# Question ffd21

May 22, 2015

Your unknown acid has a molar mass of 90.13 g/mol.

You don't even need to write a balanced chemical equation for this neutralization reaction, since all you really need to know is the mole ratio that exists between the acid and sodium hydroxide.

The $1 : 2$ mole ratio given tells you that you can use the number of moles of sodium hydroxide that were needed to neutralize the acid to determine how many moles of the acid were present in the original solution.

Use the molarity and volume of the sodium hydroxide solution to determine how many moles you have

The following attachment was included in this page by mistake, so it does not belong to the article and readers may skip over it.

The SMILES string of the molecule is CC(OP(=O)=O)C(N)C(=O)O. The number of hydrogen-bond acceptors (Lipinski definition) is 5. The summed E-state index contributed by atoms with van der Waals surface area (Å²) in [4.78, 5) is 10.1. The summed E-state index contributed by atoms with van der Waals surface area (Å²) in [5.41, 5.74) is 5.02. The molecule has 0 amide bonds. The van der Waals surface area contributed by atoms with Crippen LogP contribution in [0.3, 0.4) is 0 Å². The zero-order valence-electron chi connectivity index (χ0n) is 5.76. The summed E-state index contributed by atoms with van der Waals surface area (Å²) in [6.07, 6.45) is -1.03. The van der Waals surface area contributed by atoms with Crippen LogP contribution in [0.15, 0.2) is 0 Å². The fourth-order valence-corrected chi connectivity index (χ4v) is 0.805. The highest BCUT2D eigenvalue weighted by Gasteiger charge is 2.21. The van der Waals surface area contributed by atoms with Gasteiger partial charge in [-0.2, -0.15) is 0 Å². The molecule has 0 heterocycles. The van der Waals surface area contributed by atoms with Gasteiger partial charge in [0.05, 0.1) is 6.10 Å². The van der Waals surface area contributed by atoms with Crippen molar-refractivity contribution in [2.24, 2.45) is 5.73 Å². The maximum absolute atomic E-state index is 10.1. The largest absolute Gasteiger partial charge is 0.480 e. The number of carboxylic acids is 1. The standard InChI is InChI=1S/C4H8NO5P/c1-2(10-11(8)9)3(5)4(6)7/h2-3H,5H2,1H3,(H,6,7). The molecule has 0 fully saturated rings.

$C = \frac{n}{V} \implies n = C \cdot V$

${n}_{N a O H} = \text{0.300 M" * 12.5 * 10^(-3)"L" = "0.00375 moles}$ $N a O H$

Now use the mole ratio to figure out the number of moles of ${H}_{2} X$ that reacted

0.00375cancel("moles"NaOH) * ("1 mole"H_2X)/(2cancel("moles"NaOH)) = "0.001875 moles" ${H}_{2} X$

Since you the mass of the sample, you can determine the acid's molar mass by

M_M = m/n = "0.169 g"/"0.001875 moles" = color(green)("90.1 g/mol")#

The closest match I could find is oxalic acid, ${H}_{2} {C}_{2} {O}_{4}$, which has a molar mass of $\text{90.03 g/mol}$.